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How do I know it is too much? CTKaren

One way to define a "problem" is to determine if it causes a problem. From the brief description in your post, there does not seem to be a real problem (yet) but there may be in the future. For example, if after drinking you decide to go out and drive, as to "get home" from a party. That can be a problem. Someone offered that the difference between a problem drinker and a social drinker is the response to the question "Would you like another drink?" The social drinker might reply; "No thank you, I am beginning to feel the last one." The problem drinker might reply; "Yes, please, I am beginning to feel the last one." Once I had one drink, I did not wish to stop.

One reason for AA meetings is that is where the people who have successfully stopped drinking gather. We discuss things which tempt us to return to drinking alcohol, and perhaps why. As alcohol becomes a problem (and it may not be obvious to the drinker), it becomes time to make some decisions about it. That is the starting point, when the person makes a decision to do something about a problem. (For some death comes first unfortunately.) For me, I decided the potential problems were too serious not to take action, so attended AA and learned what could happen and how to avoid those problems. Through a "day at a time" approach (just don't take a drink today, no matter what!) I learned that I could function, and improved as sobriety lengthened.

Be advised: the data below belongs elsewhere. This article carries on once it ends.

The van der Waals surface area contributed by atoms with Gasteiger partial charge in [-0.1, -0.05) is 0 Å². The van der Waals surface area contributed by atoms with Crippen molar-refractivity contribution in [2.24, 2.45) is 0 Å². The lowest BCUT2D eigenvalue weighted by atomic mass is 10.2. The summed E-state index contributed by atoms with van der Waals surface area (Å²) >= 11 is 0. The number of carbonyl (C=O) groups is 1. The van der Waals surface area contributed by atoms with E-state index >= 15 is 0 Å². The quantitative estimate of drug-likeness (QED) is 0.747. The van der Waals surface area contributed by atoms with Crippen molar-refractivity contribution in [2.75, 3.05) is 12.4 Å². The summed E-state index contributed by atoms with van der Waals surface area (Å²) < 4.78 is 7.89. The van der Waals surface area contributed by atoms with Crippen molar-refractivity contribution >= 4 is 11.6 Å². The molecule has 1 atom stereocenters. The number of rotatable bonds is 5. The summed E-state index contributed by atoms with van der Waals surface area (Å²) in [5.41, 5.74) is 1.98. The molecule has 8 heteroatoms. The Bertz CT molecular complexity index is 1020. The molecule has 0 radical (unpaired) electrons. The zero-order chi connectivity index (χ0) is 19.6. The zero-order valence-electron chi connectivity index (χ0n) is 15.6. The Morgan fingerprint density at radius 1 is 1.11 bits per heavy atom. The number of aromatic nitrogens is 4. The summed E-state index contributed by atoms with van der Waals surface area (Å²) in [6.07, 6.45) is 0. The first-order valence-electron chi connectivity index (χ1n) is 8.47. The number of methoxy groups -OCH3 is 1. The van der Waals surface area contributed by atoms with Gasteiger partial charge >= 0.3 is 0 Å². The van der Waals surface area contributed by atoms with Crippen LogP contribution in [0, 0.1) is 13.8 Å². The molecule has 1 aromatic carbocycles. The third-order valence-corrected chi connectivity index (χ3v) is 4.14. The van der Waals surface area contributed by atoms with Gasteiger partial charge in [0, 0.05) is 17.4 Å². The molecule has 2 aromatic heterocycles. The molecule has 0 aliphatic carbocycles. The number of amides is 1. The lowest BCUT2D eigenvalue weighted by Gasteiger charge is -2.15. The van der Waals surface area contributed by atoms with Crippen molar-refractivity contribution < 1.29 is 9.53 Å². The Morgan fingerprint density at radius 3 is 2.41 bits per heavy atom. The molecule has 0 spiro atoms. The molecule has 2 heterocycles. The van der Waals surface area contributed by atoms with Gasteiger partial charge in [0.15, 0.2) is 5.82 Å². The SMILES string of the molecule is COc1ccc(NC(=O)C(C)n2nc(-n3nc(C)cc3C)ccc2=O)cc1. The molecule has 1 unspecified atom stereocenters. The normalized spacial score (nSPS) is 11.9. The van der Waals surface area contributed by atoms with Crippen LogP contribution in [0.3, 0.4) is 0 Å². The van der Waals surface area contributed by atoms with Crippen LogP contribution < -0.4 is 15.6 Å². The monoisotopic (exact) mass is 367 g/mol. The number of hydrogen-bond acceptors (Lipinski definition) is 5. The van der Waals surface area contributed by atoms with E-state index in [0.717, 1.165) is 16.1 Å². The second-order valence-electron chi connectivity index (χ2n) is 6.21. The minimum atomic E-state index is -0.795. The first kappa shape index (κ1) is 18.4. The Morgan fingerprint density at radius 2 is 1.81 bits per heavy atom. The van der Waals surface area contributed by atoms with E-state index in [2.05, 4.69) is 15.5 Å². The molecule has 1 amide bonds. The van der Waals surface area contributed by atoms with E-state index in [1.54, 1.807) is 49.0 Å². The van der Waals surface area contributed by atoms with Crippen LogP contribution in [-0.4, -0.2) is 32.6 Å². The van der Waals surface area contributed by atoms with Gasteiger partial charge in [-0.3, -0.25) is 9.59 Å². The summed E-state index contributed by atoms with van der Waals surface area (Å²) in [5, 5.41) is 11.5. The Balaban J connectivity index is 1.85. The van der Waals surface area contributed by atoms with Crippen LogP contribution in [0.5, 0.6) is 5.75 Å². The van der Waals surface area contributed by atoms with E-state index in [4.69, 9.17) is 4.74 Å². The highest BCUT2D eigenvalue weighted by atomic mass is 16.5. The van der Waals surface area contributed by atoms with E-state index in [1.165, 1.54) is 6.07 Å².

I maintain sobriety on a daily basis, reading and remembering that I have an addiction and taking cautions to avoid "temptations" to return to the old ways and old thinking. A "simple but not easy" approach, just don't drink alcoholic beverages or use mind altering drugs. The benefits are primarily for myself.

Good luck and a hug, if acceptable, gapfan
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